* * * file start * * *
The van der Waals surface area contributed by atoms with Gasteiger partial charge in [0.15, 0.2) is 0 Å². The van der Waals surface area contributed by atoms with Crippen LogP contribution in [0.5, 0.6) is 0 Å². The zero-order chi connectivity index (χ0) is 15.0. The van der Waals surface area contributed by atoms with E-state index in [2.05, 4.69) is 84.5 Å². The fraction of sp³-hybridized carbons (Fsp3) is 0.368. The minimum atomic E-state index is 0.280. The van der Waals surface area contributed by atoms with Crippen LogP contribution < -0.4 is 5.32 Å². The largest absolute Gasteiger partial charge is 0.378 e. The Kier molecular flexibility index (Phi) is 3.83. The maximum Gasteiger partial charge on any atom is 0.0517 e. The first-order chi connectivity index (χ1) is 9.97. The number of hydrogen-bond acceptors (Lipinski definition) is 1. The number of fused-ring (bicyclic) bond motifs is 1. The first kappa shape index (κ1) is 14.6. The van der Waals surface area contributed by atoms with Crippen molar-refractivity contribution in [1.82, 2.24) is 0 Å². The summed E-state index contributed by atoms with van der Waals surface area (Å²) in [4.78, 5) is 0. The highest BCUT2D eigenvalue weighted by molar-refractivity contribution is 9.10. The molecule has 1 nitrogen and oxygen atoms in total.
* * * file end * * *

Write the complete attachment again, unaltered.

The van der Waals surface area contributed by atoms with Gasteiger partial charge in [0.15, 0.2) is 0 Å². The van der Waals surface area contributed by atoms with Crippen LogP contribution in [0.5, 0.6) is 0 Å². The zero-order chi connectivity index (χ0) is 15.0. The van der Waals surface area contributed by atoms with E-state index in [2.05, 4.69) is 84.5 Å². The fraction of sp³-hybridized carbons (Fsp3) is 0.368. The minimum atomic E-state index is 0.280. The van der Waals surface area contributed by atoms with Crippen LogP contribution < -0.4 is 5.32 Å². The largest absolute Gasteiger partial charge is 0.378 e. The Kier molecular flexibility index (Phi) is 3.83. The maximum Gasteiger partial charge on any atom is 0.0517 e. The first-order chi connectivity index (χ1) is 9.97. The number of hydrogen-bond acceptors (Lipinski definition) is 1. The number of fused-ring (bicyclic) bond motifs is 1. The first kappa shape index (κ1) is 14.6. The van der Waals surface area contributed by atoms with Crippen molar-refractivity contribution in [1.82, 2.24) is 0 Å². The summed E-state index contributed by atoms with van der Waals surface area (Å²) in [4.78, 5) is 0. The highest BCUT2D eigenvalue weighted by molar-refractivity contribution is 9.10. The molecule has 1 nitrogen and oxygen atoms in total.